U.S.-listed companies located in small communities are generally important players in the local economy and have the funds and influence to develop close ties to local officials. Companies whose operations are based in third-tier and even second-tier cities are able to cultivate relationships with tax collectors, recorders, local SAIC officials and local banks. In the case of Longtop Financial Technologies (LFT, now trading on the pink sheets as LGFTY), fraudulent bank statements were submitted to Longtop’s auditor, Deloitte Touche, by a local bank in the second-tier city Xiamen. Deloitte later verified these statements with the bank’s headquarters in Beijing and found they had been falsified. Deloitte subsequently resigned as auditor, stating in its resignation letter that it had experienced “deliberate interference by certain members of Longtop management.”
LIWA’s operations are based in Danyang, a tiny, fourth-tier city located in the Jiangsu Province. I’m familiar with Danyang because I’m from the Jiangsu Province and happened to have college classmates from the city, but many residents in China have never even heard of the town. LIWA is undoubtedly a major player in the Danyang economy, and likely receives favorable treatment from local officials.
In a city like Danyang, the authenticity of tax documents and bank statements can not be relied upon. Small town officials are eager to help U.S.-listed companies in their local communities, and the national government does not have the oversight to prevent local banks and officials from accepting bribes and engaging in fraud. Even verification of cash balances by independent third parties can not be considered dependable if the verification process relies on statements from local banks.
Investors should stay away from Chinese RTOs whose operations are based in small communities. Government and institutional corruption in small towns and cities is so widespread that documents issued from these locations can be unreliable to the point of meaningless. Companies located in first-tier cities are safer investments, because at least investors can be reasonably certain official government documents have not been altered.
- Reported Financial Results Are Too Good To Be True. Investors should not invest in companies that report exceptional financial results which can not be rationally explained.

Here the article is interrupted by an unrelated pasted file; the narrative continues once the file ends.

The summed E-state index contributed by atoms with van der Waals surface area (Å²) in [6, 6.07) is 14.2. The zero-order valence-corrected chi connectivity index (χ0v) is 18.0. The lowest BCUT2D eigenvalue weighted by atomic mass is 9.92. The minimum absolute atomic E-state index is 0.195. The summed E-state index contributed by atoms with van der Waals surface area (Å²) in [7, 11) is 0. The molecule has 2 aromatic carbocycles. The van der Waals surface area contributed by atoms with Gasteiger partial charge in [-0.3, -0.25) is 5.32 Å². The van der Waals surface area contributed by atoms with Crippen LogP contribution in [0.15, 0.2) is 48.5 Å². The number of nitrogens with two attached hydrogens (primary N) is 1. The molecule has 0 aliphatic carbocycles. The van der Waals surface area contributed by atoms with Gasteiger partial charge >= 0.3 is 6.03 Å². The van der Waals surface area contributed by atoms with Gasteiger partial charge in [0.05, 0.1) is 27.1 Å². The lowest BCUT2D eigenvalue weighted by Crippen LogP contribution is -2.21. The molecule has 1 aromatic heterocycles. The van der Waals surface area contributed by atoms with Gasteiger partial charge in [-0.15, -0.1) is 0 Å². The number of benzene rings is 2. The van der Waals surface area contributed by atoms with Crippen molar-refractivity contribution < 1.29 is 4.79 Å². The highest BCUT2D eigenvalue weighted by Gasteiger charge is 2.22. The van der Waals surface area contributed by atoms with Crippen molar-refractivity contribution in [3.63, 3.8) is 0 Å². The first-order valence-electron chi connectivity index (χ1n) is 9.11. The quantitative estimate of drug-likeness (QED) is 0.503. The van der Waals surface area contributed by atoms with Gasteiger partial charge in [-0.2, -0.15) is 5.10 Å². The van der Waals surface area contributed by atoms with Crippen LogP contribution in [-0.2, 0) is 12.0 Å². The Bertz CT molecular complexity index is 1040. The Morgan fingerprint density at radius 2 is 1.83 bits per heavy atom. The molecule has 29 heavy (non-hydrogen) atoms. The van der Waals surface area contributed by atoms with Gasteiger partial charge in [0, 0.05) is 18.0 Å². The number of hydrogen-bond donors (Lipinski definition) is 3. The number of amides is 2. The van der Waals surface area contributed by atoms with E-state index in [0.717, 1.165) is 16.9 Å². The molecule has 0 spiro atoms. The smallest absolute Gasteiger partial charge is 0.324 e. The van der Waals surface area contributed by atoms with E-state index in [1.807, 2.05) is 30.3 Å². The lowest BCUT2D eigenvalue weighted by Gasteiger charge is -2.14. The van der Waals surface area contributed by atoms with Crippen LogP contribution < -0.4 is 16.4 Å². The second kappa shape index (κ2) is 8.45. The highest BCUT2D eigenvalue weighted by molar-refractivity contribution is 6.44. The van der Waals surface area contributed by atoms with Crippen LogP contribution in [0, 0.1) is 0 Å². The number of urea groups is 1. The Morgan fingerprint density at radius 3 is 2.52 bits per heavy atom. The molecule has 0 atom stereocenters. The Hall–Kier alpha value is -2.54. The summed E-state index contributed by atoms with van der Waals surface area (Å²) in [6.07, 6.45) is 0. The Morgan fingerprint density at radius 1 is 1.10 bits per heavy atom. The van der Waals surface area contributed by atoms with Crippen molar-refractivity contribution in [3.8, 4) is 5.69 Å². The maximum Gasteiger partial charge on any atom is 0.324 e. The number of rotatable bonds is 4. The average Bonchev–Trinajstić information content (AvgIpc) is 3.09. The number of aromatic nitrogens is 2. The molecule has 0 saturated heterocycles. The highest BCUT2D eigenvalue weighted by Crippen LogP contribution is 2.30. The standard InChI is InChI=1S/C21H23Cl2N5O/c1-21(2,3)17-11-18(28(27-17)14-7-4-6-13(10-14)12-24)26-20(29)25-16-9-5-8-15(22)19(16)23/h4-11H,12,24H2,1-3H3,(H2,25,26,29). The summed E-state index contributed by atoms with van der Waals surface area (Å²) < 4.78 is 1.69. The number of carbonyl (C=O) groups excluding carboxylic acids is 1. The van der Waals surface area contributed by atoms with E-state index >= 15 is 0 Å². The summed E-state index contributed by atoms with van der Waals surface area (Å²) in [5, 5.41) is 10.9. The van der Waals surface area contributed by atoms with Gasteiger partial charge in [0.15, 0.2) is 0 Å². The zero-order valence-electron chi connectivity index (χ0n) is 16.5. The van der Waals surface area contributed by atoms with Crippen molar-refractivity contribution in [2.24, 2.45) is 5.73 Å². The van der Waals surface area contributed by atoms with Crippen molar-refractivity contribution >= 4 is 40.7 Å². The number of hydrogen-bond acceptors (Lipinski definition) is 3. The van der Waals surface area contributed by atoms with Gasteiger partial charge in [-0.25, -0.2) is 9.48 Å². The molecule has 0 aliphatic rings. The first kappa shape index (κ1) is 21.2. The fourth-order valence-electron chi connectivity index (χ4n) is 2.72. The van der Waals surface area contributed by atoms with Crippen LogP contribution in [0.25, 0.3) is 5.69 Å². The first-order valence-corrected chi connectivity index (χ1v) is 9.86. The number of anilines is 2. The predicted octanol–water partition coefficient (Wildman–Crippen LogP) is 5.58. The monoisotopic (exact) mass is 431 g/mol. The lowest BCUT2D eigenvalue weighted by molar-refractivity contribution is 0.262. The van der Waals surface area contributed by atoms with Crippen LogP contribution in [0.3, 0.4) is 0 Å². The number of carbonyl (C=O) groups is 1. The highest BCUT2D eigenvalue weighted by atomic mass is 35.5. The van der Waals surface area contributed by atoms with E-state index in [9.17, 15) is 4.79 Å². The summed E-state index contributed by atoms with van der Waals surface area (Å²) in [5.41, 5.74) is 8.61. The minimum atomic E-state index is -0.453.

Many Chinese RTOs report financial results that seem to defy logic. These companies are often small cap, commodity businesses with no significant technological advantage, yet they report profit margins double or triple those of their nearest competitors.
LIWA currently has a trailing 12-month P/E of 4.5 with a reported operating margin around 12% and return on equity of 29.5%. But LIWA also reports great growth in China. Why would a company that reports great growth trade at these undervalued levels? It is more likely that these numbers have been fabricated to appeal to American investors.
- Lack of Corporate Governance. Investors should only invest in companies that have legitimate, effectively functioning corporate governance in place.
Chinese RTOs typically hire Americans to serve as board directors, but these American board directors generally have little influence on the operations of the company. The directors are typically paid $20-50K/year and given some stock options, not a bad deal considering the low liability and minimal responsibility the position entails. These outside board directors are put in place to create the appearance of good corporate governance, but in reality they have very little oversight. In a typical Chinese RTO, the CEO/founder essentially controls the company and dictates every aspect of operations including marketing, accounting and production. LIWA appears to fit this model.
In summary, I believe that any reasonable investor should consider Chinese RTOs too risky to be considered an attractive investment opportunity. The method of entry itself is the first red flag, and the widespread fraud and false accounting that has been exposed in recent months are further evidence that investors should stay away from this sector. Chinese RTOs that lack effective corporate governance, report irrational financial results, are located in small communities and are run by principals with no college education are especially likely to be engaging in fraud. Investors should not be fooled by the reported financial results of LIWA, a company which exhibits all of these warning signs. I urge American investors to avoid Chinese RTOs that exhibit large numbers of red flags and put their money into safer, less problematic investments.
Additional disclosure: I stand to benefit financially from the decline of the stock price.